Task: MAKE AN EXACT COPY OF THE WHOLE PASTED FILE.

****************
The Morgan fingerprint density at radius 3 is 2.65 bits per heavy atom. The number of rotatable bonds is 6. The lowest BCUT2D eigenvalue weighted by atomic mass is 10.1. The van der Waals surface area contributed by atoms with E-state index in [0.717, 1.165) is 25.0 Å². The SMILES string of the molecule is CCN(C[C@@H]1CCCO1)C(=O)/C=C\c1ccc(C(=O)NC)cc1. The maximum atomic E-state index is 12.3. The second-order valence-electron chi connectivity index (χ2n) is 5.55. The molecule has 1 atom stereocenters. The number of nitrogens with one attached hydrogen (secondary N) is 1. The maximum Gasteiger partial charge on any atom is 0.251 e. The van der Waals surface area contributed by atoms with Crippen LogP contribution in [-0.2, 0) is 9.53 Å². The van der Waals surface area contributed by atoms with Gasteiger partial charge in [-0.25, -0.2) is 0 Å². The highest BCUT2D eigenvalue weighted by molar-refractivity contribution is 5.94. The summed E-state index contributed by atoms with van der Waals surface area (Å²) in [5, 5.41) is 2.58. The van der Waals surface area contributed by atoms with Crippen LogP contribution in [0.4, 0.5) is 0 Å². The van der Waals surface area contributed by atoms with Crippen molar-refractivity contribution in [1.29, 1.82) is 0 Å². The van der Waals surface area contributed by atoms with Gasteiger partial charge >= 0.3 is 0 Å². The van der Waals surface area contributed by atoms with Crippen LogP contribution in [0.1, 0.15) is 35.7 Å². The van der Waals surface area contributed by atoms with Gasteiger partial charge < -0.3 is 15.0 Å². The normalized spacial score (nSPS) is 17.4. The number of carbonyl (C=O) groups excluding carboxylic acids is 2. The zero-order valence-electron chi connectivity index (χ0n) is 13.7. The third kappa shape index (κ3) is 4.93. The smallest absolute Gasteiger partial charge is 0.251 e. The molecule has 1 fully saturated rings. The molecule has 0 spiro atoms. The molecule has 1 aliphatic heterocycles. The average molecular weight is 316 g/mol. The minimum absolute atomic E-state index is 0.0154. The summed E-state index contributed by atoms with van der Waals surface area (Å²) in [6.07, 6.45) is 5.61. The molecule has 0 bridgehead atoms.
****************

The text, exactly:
The Morgan fingerprint density at radius 3 is 2.65 bits per heavy atom. The number of rotatable bonds is 6. The lowest BCUT2D eigenvalue weighted by atomic mass is 10.1. The van der Waals surface area contributed by atoms with E-state index in [0.717, 1.165) is 25.0 Å². The SMILES string of the molecule is CCN(C[C@@H]1CCCO1)C(=O)/C=C\c1ccc(C(=O)NC)cc1. The maximum atomic E-state index is 12.3. The second-order valence-electron chi connectivity index (χ2n) is 5.55. The molecule has 1 atom stereocenters. The number of nitrogens with one attached hydrogen (secondary N) is 1. The maximum Gasteiger partial charge on any atom is 0.251 e. The van der Waals surface area contributed by atoms with Crippen LogP contribution in [-0.2, 0) is 9.53 Å². The van der Waals surface area contributed by atoms with Gasteiger partial charge in [-0.25, -0.2) is 0 Å². The highest BCUT2D eigenvalue weighted by molar-refractivity contribution is 5.94. The summed E-state index contributed by atoms with van der Waals surface area (Å²) in [5, 5.41) is 2.58. The van der Waals surface area contributed by atoms with Crippen LogP contribution in [0.4, 0.5) is 0 Å². The van der Waals surface area contributed by atoms with Crippen molar-refractivity contribution in [1.29, 1.82) is 0 Å². The van der Waals surface area contributed by atoms with Gasteiger partial charge >= 0.3 is 0 Å². The van der Waals surface area contributed by atoms with Crippen LogP contribution in [0.1, 0.15) is 35.7 Å². The van der Waals surface area contributed by atoms with Gasteiger partial charge < -0.3 is 15.0 Å². The normalized spacial score (nSPS) is 17.4. The number of carbonyl (C=O) groups excluding carboxylic acids is 2. The zero-order valence-electron chi connectivity index (χ0n) is 13.7. The third kappa shape index (κ3) is 4.93. The smallest absolute Gasteiger partial charge is 0.251 e. The molecule has 1 fully saturated rings. The molecule has 0 spiro atoms. The molecule has 1 aliphatic heterocycles. The average molecular weight is 316 g/mol. The minimum absolute atomic E-state index is 0.0154. The summed E-state index contributed by atoms with van der Waals surface area (Å²) in [6.07, 6.45) is 5.61. The molecule has 0 bridgehead atoms.